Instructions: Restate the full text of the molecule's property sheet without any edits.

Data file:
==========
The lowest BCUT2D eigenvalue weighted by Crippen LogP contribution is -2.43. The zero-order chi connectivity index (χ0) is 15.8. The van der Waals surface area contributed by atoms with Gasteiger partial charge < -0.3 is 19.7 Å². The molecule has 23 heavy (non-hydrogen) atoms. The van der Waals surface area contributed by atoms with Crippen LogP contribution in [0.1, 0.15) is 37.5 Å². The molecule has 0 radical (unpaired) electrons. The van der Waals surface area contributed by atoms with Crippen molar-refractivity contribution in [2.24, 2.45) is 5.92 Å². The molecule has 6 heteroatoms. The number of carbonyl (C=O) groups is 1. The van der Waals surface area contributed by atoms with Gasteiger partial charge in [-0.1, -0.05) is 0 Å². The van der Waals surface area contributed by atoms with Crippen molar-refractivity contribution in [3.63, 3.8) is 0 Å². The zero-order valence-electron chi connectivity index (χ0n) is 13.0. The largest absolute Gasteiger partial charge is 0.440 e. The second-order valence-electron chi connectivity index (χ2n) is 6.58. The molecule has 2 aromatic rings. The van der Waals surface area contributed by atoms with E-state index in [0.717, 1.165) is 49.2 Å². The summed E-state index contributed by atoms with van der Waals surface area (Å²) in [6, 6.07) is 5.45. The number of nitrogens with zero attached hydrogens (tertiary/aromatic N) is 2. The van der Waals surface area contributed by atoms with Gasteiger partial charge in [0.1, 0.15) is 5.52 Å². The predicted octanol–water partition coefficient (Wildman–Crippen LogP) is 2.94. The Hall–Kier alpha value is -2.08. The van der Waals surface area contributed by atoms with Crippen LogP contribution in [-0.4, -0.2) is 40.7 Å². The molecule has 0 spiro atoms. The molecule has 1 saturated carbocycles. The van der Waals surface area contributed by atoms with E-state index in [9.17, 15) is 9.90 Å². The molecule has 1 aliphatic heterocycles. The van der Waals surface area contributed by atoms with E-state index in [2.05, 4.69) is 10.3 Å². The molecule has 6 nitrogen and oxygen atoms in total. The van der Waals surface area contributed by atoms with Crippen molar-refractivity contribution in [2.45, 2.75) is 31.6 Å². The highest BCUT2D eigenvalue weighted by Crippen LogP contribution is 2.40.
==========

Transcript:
The lowest BCUT2D eigenvalue weighted by Crippen LogP contribution is -2.43. The zero-order chi connectivity index (χ0) is 15.8. The van der Waals surface area contributed by atoms with Gasteiger partial charge < -0.3 is 19.7 Å². The molecule has 23 heavy (non-hydrogen) atoms. The van der Waals surface area contributed by atoms with Crippen LogP contribution in [0.1, 0.15) is 37.5 Å². The molecule has 0 radical (unpaired) electrons. The van der Waals surface area contributed by atoms with Crippen molar-refractivity contribution in [2.24, 2.45) is 5.92 Å². The molecule has 6 heteroatoms. The number of carbonyl (C=O) groups is 1. The van der Waals surface area contributed by atoms with Gasteiger partial charge in [-0.1, -0.05) is 0 Å². The van der Waals surface area contributed by atoms with Crippen molar-refractivity contribution in [3.63, 3.8) is 0 Å². The zero-order valence-electron chi connectivity index (χ0n) is 13.0. The largest absolute Gasteiger partial charge is 0.440 e. The second-order valence-electron chi connectivity index (χ2n) is 6.58. The molecule has 2 aromatic rings. The van der Waals surface area contributed by atoms with E-state index in [0.717, 1.165) is 49.2 Å². The summed E-state index contributed by atoms with van der Waals surface area (Å²) in [6, 6.07) is 5.45. The number of nitrogens with zero attached hydrogens (tertiary/aromatic N) is 2. The van der Waals surface area contributed by atoms with Gasteiger partial charge in [0.1, 0.15) is 5.52 Å². The predicted octanol–water partition coefficient (Wildman–Crippen LogP) is 2.94. The Hall–Kier alpha value is -2.08. The van der Waals surface area contributed by atoms with Crippen LogP contribution in [-0.4, -0.2) is 40.7 Å². The molecule has 0 spiro atoms. The molecule has 1 saturated carbocycles. The van der Waals surface area contributed by atoms with E-state index in [9.17, 15) is 9.90 Å². The molecule has 1 aliphatic heterocycles. The van der Waals surface area contributed by atoms with E-state index in [2.05, 4.69) is 10.3 Å². The molecule has 6 nitrogen and oxygen atoms in total. The van der Waals surface area contributed by atoms with Crippen molar-refractivity contribution in [2.45, 2.75) is 31.6 Å². The highest BCUT2D eigenvalue weighted by Crippen LogP contribution is 2.40.